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Brahm

Joseph Furphy 1843 (Yering, Victoria) – 1912 (Claremont)

A spectral film that came and went,
In its elusive way gave vent
In some unreal words which meant;
'I think therefore I am.'
That phantasm only thought it thought;
A vain conception crudely wrought;
An egotistic sham.
Which brings us up against the fact
By Chunder's attestation backed —
There is no Substance, Thought, nor Act
Nothing exists but Brahm.

This quaint contraption here below
Is not a magic shadow show
Where phantom figures come and go,
As held by old Khayyam.
A show has time and space enough,
But here we only have such stuff
As dreams are made of — mental fluff
And visionary flam,
Throughout the universal scheme,
Be sure things tare not what they seem,
(To quote a well-known psalm)
They're only whimsies of a dream
A transient dream of Brahm.

All through the cycles of the Past
At which Notation stands aghast
He has subsisted, first and last,
Lone, functionless and calm.
Nothing extraneous can obtrude
Upon his Sabbath quietude,
Or discompose his tranquil mood,
For nothing is but Brahm.
'The Past and Present here unite
Beneath Time's flowing tide' (to cite
A Bard of Uncle Sam)
For Time stretched out in aeons dim
To Apprehension's very rim,
Is insignificant to him
A Bagetelle to Brahm.

For once in his negation deep,
He somehow chanced to drop asleep;
And through that forty-wings there ran
A flitting dream. So time began
He dreamed this stellar lens of ours,
Which mocks at telescopic powers
Innumerable suns sublime,
At furious speed yet keeping time!
And so remote that to the eye,
They look like fixtures in the sky,
But that's a trifle. Round about
A million light-years further out,
The wisps of nebular portend.
Sidereal schemes without an end
And this is no poetic flight
Nor idiotic blatherskite,
Nor what is termed a cram.
However vast these plans may seem,
They're only figments of a dream
A trifling dream of Brahm.

He dreamed our System's fiery gas
Condensing into solid mass;
And during several billion years,
Evolving planetary spheres.
But take this globe, alone, to prove
How things have moved — or seemed to move.
He dreamed some pulpy form of life:
Mutation slow; and savage strife:
With Nature's forces all in play,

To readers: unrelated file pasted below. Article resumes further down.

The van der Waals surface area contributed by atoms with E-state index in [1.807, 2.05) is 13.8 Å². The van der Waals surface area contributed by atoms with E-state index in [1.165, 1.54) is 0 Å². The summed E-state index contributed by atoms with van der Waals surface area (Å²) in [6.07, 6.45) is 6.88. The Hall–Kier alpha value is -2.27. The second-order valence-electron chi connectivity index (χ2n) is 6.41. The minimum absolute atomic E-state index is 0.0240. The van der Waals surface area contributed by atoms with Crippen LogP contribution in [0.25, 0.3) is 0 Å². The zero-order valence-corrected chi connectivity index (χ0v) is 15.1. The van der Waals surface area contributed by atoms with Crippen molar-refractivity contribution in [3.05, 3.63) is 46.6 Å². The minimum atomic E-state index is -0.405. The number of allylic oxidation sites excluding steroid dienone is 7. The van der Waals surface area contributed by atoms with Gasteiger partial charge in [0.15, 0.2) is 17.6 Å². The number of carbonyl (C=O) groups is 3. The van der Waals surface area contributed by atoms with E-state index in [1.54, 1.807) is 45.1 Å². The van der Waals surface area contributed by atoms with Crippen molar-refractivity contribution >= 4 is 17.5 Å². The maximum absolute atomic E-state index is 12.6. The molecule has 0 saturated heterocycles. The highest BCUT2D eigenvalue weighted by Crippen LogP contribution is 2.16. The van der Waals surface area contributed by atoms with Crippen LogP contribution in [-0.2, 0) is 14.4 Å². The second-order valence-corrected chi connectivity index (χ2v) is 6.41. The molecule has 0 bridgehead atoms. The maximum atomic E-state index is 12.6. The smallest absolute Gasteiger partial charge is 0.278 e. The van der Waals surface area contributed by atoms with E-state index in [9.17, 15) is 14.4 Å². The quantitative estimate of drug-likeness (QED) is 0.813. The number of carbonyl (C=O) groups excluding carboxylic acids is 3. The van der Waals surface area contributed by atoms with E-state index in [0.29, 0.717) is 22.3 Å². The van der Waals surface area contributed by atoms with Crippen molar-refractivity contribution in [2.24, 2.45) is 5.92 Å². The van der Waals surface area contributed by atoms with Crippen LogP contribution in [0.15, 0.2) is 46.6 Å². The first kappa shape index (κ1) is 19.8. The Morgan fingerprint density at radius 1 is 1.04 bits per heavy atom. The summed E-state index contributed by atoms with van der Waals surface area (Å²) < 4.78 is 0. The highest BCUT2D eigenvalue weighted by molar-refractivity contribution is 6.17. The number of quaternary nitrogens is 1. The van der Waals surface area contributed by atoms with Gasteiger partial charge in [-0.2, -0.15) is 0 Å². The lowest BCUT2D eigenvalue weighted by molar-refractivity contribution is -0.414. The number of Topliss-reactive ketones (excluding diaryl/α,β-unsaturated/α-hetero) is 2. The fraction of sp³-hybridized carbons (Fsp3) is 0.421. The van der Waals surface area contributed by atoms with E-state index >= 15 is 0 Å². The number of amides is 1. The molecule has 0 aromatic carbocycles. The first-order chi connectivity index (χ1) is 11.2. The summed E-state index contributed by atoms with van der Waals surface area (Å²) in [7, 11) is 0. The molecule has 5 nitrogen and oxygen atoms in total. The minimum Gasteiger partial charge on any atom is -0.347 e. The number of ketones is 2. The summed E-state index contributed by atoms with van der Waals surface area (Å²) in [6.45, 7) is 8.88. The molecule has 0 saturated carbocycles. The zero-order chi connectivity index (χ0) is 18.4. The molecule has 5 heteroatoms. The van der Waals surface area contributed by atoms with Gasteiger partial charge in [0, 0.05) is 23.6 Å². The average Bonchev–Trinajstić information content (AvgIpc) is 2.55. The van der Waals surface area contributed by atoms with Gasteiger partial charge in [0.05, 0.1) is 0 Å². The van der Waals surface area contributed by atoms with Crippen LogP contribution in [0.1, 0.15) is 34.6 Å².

And Darwin's system under way;
While bits of hide and tufts of hair
For countless centuries fill'd the air;
And only those were left alive
Whose fitness caused them to survive.

Monsters that lived in Gulfs of slime
With names that balk and baffle rhyme
Prodigious sloths, whose daily food
Was half a ton of leaves and wood —
Grim saurians of terrific strength,
A quarter of a mile in length,
Unsightly bats, with twelve-foot wings,
And endless tribes of fearsome things
Cull'd down, in point of fact, so fit
That they should thrive in Sheol's pit
And breathe its exhalations thick,
Holding their own with Ancient Nick.

And so, while ocean bottoms rose
To stand awhile as high plateaus
And mountains sank beneath the main,
To rise time after time again:
And rocks were formed, and strata rent
And Polar ice-caps came and went;
And geological ages pass'd
Each an improvement on the last;
And on the wrinkled crust of earth
More decent forms of life had birth;

Man was evolved a product queer;
A breed that it would pay to sheer;
And which it might be safe to say,
Has reached a higher stage to-day
Since restless generations gone
Have passed a few ideas on.
But, bear in mind, this human race
Diverse in colour, smell, and face;
These off-shoots from the simian stem
The Sons of Japheth and of Shem,
The progeny of Ham.
With mongrel races that infest
The isles and mainlands, east and west,
From Chili to Siam,
Are less than ripples in a stream,
They're only ripples on a dream
Namely the dream of BRAHM.

Even that race, divinely nursed,
Which for its virtues has been cursed
And booted into seven times seven
By every nation under Heaven
The seed of Abraham;
And those brave lions in their den
Each one a match for aliens ten,
With fist or rifle, bat or pen
I mean God's modest Englishmen,
Whose very fog is balm;
These are less tangible withal
Than shadowy rabbits on the wall
Nothing exists but BRAHM.

Our swarming brethren of the North
Whatever you may judge them worth
Sling Muck and Soogoo Ram,
Are fanto
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Submitted on May 13, 2011

3:46 min read
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Joseph Furphy

Joseph Furphy is widely regarded as the "Father of the Australian novel". He mostly wrote under the pseudonym Tom Collins and is best known for his novel Such Is Life (1903), regarded as an Australian classic. more…

All Joseph Furphy poems | Joseph Furphy Books

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